What Causes Alopecia?

Maybe your hairline is creeping farther and farther back each year in your family photos. Maybe you’ve developed small, patchy bald spots across your head. Or maybe there’s more hair in your hairbrush than usual.

Whatever symptoms you notice, suffering hair loss can make you wonder what’s causing it and how to stop it. Losing 50-100 hairs a day is normal, but anything more than that could be a sign of alopecia, the medical term for baldness. 

Alopecia can quickly impact your confidence, but the right treatment can help. If you’re affected by baldness, visit Oswald Mikell, MD, and our team at Dermatology Associates of the Lowcountry. Dr. Mikell can help you understand the cause of your hair loss and provide treatment to manage or even reverse it.

Understanding the types of alopecia

Alopecia broadly describes baldness, but there are many kinds of alopecia. It’s important to understand common alopecia characteristics and get a proper diagnosis in order to find an effective treatment for your hair loss. Two of the most common types of alopecia are androgenic alopecia and alopecia areata.

Androgenic alopecia

Androgenic alopecia, often called male-pattern baldness, is the most common type. It can affect men and women, but your gender may determine your symptoms. Male-pattern baldness can affect men as early as their teens or 20s. It begins with a receding hairline, and hair on the top of the head begins thinning. Male-pattern baldness may progress to complete baldness on the head. 

Just because it’s often called male-pattern baldness doesn’t mean androgenic alopecia only affects men. Women can suffer female-pattern baldness, which generally develops in women in their 40s or older. It’s characterized by thinning hair across the scalp, particularly around the crown of the head.

Alopecia areata

Alopecia areata is a type of alopecia that can affect anyone at any age, even children. Alopecia areata is an autoimmune disease in which your immune system attacks your hair follicles. It commonly results in patchy hair loss on your head. Bald spots caused by alopecia areata are usually round and about the size of a quarter.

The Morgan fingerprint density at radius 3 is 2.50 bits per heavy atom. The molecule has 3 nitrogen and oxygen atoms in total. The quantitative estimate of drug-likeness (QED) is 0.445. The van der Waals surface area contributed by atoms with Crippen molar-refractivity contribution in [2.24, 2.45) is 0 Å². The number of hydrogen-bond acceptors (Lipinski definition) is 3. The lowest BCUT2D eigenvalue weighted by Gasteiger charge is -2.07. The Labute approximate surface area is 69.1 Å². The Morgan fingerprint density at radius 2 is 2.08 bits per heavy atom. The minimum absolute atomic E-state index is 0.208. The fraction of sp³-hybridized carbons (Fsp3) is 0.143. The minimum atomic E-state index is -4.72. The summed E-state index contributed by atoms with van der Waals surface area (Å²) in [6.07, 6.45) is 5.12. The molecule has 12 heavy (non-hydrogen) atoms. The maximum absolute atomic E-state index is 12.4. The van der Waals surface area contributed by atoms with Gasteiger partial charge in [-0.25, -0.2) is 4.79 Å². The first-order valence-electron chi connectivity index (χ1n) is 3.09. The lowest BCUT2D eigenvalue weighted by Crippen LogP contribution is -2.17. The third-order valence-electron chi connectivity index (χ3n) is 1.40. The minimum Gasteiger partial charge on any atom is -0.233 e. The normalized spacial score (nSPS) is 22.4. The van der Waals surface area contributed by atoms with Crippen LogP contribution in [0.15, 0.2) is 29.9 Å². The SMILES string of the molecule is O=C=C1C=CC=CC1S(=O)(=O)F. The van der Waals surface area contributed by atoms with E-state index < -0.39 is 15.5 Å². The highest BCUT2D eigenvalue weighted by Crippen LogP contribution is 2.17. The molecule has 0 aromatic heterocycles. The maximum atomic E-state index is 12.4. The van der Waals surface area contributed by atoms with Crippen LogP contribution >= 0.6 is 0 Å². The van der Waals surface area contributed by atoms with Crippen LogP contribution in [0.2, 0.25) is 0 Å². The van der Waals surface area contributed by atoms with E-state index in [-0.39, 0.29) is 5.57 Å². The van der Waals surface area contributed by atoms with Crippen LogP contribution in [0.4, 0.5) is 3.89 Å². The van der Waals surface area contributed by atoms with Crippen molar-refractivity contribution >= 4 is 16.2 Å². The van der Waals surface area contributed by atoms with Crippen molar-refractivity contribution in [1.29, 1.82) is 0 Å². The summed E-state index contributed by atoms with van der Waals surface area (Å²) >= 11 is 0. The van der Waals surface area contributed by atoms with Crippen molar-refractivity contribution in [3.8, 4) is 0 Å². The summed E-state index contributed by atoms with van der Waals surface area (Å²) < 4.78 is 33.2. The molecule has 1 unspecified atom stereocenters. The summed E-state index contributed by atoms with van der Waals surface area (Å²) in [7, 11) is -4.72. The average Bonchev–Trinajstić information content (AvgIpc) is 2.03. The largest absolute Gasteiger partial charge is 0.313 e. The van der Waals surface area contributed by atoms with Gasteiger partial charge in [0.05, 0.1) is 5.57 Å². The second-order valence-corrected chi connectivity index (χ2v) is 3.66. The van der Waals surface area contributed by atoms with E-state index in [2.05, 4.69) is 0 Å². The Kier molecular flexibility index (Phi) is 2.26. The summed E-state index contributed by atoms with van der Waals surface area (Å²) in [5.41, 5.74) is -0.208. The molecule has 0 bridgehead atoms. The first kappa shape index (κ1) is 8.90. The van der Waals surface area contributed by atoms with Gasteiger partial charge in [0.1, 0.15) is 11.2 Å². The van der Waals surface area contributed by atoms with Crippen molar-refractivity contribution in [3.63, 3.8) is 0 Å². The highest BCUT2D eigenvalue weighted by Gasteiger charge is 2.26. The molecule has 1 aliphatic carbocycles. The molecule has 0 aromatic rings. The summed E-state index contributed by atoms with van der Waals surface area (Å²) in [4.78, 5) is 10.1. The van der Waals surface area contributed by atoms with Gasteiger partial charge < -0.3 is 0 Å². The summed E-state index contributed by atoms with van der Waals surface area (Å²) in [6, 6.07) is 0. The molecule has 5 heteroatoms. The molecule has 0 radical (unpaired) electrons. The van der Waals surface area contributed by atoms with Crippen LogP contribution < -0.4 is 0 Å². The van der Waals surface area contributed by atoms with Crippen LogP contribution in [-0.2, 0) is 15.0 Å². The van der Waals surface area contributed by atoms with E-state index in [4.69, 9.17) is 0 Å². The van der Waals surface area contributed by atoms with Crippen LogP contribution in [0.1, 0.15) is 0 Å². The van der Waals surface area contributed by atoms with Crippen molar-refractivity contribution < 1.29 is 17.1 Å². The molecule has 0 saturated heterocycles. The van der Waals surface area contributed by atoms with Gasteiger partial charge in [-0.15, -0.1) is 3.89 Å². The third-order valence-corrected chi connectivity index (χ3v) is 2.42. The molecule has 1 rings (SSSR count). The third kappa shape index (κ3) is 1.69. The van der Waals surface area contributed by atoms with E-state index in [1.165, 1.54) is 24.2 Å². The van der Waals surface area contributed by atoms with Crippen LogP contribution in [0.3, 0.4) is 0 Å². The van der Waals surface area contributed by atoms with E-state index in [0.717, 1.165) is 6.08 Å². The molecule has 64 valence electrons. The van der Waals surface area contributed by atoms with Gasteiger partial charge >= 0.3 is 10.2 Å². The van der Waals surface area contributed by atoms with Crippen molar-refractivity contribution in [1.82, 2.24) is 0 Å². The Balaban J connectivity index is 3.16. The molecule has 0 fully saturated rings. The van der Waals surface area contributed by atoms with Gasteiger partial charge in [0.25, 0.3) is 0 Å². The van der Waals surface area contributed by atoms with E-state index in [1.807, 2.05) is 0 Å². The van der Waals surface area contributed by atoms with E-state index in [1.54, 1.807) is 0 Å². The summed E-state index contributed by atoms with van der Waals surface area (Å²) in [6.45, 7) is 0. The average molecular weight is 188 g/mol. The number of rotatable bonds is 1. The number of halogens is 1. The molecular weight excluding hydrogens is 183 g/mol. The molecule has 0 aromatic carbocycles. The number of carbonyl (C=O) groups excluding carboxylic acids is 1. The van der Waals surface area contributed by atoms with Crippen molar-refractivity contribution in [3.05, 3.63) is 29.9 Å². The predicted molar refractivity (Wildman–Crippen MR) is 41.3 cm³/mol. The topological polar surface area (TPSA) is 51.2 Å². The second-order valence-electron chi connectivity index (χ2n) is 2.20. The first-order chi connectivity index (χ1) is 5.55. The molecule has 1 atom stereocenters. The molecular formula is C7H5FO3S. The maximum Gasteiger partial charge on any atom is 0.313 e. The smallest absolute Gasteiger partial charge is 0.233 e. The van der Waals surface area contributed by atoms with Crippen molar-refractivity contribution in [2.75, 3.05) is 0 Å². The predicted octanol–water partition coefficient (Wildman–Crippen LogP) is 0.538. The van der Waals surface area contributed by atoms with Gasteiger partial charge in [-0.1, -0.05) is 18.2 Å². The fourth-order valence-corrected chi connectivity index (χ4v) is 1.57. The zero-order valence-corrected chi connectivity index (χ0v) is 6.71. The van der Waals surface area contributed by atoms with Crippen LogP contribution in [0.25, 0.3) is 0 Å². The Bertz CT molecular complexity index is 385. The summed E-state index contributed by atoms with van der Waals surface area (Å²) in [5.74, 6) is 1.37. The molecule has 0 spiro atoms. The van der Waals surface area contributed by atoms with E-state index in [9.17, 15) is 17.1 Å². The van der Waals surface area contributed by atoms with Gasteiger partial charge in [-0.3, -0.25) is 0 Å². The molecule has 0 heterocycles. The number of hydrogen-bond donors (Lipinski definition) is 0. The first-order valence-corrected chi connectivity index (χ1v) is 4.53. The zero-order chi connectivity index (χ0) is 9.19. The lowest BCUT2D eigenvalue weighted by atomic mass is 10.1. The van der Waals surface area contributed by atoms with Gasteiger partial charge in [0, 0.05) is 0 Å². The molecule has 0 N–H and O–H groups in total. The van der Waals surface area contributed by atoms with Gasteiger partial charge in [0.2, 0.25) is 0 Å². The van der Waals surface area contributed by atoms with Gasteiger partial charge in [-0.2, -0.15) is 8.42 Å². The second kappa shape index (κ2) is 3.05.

Common causes of alopecia

Since there are a number of types of hair loss, there are also a number of causes.

Androgenic alopecia

Androgenic alopecia is caused by genetics. This type of hair loss follows a predictable pattern, and if you have a family history of hair loss, it’s more likely that you’ll experience it as well.

Unfortunately, you can’t change your genetic makeup. But that doesn’t mean you have to put up with hair loss. Treatments, such as minoxidil and finasteride, can stop hair loss from getting worse.

Alopecia areata

Alopecia areata often appears suddenly. Unlike androgenic alopecia, it’s not caused by genetic factors. It’s an autoimmune condition that triggers your immune system to attack your hair follicles.

It’s not clear what causes alopecia areata to develop. While it can lead to complete baldness, it’s rare. In fact, 90% of people with alopecia areata find that their hair grows back within a few years. Treatment with corticosteroids or topical immunotherapy can minimize hair loss caused by alopecia areata.

Other factors

Hair loss may be worse for people who are obese or have diabetes or high blood pressure. Sometimes, hormonal conditions can trigger hair loss. For example, polycystic ovary syndrome can trigger hair loss in women.

Don’t let hair loss hurt your confidence. Schedule an appointment with Dr. Mikell and our team to learn more about stopping hair loss in its tracks. Book an appointment online or over the phone with Dermatology Associates of the Lowcountry today.

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